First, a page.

- To explore media responses, policy debates and popular discourse around ‘race', racism and ethnicity
- Introduce students to the ways in which racism and ethnicity interact with other forms of social difference such as ‘nation', ‘gender’, and ‘class’.
- Encourage students to evaluate the role of racism in the structure of British society.
- To explore current theoretical debates around multiculturalism and citizenship, segregation, mixed-race, ‘post-race', and critical whiteness studies.
|1||Have knowledge of a range of theoretical tools to understand contemporary debates about ‘race', ethnicity and difference||K|
|2||Be able to critically engage with these key texts and theoretical ideas and apply them to contemporary media, policy and popular discourse||C|
|3||Understand the relationship between ‘race', ethnicity and other forms of social difference||KC|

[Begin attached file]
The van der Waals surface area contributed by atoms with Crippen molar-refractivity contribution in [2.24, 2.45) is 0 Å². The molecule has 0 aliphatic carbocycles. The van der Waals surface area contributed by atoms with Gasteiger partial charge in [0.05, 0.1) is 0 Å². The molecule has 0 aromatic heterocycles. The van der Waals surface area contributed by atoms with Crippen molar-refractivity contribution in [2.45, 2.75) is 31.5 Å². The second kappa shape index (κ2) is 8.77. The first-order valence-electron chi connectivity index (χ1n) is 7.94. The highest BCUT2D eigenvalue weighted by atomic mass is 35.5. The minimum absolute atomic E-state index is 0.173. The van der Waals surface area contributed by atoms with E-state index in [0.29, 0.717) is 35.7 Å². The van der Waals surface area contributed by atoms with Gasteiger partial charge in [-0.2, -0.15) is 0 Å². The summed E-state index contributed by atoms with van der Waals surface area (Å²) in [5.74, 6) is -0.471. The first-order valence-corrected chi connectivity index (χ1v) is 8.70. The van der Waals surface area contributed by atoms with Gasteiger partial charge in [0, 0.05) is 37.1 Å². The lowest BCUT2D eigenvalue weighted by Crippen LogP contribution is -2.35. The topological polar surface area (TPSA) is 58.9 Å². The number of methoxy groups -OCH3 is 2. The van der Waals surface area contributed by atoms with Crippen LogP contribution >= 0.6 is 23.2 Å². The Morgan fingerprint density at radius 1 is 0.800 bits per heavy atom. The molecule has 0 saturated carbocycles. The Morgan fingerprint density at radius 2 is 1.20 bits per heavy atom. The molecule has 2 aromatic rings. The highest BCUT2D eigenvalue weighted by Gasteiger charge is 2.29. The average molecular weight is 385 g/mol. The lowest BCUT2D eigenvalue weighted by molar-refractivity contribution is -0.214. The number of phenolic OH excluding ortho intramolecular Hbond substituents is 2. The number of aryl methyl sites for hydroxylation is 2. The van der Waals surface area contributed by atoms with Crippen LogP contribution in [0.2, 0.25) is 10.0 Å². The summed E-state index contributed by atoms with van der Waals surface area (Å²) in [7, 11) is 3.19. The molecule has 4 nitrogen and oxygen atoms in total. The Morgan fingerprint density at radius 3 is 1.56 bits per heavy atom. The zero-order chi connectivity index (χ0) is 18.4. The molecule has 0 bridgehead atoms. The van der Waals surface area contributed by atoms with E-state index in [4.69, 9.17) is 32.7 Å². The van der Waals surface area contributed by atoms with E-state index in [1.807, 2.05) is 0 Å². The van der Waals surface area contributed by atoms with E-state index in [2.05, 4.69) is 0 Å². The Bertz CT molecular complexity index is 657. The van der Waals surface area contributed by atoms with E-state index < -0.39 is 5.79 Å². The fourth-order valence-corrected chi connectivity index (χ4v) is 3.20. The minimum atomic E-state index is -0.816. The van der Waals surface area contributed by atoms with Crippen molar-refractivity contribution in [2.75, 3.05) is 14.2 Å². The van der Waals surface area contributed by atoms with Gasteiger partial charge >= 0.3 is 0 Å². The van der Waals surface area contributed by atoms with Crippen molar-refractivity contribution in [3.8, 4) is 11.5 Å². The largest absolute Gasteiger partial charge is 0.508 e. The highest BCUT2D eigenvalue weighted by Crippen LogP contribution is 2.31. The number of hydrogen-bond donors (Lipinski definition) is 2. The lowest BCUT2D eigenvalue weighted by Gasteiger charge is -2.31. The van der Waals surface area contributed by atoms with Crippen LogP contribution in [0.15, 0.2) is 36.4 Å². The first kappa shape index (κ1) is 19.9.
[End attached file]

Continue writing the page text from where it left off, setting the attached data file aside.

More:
|4||Demonstrate an awareness of the role of ‘racism' in the structure of contemporary British society||KC|
|5||Have a critical understanding of contemporary developments in the sociology of ‘race' and racism in the UK||KC|
C - Cognitive/analytical
K - Subject knowledge
T - Transferable skills
P - Professional/Practical skills
Overall student workload
Independent Study Hours: 128
Lecture Hours: 11
Seminar Hours: 11
Methods of Teaching / Learning
The learning and teaching strategy is designed to provide students with an introduction to key topics in ethnic and racial studies. The lectures will expose students to key theorists and key debates and these will be supported by required reading each week. The seminars provide the opportunity to discuss these ideas in more depth and work in groups on particular tasks which encourage them to think critically and independently, and will help them in the writing of their essay. The seminars will also involve specific ‘news tasks’ which are allocated to different groups each week and encourage them to present a discussion of a news article in class. This will develop their presentation skills and demonstrate how concepts and theories discussed in class relate to contemporary issues and events.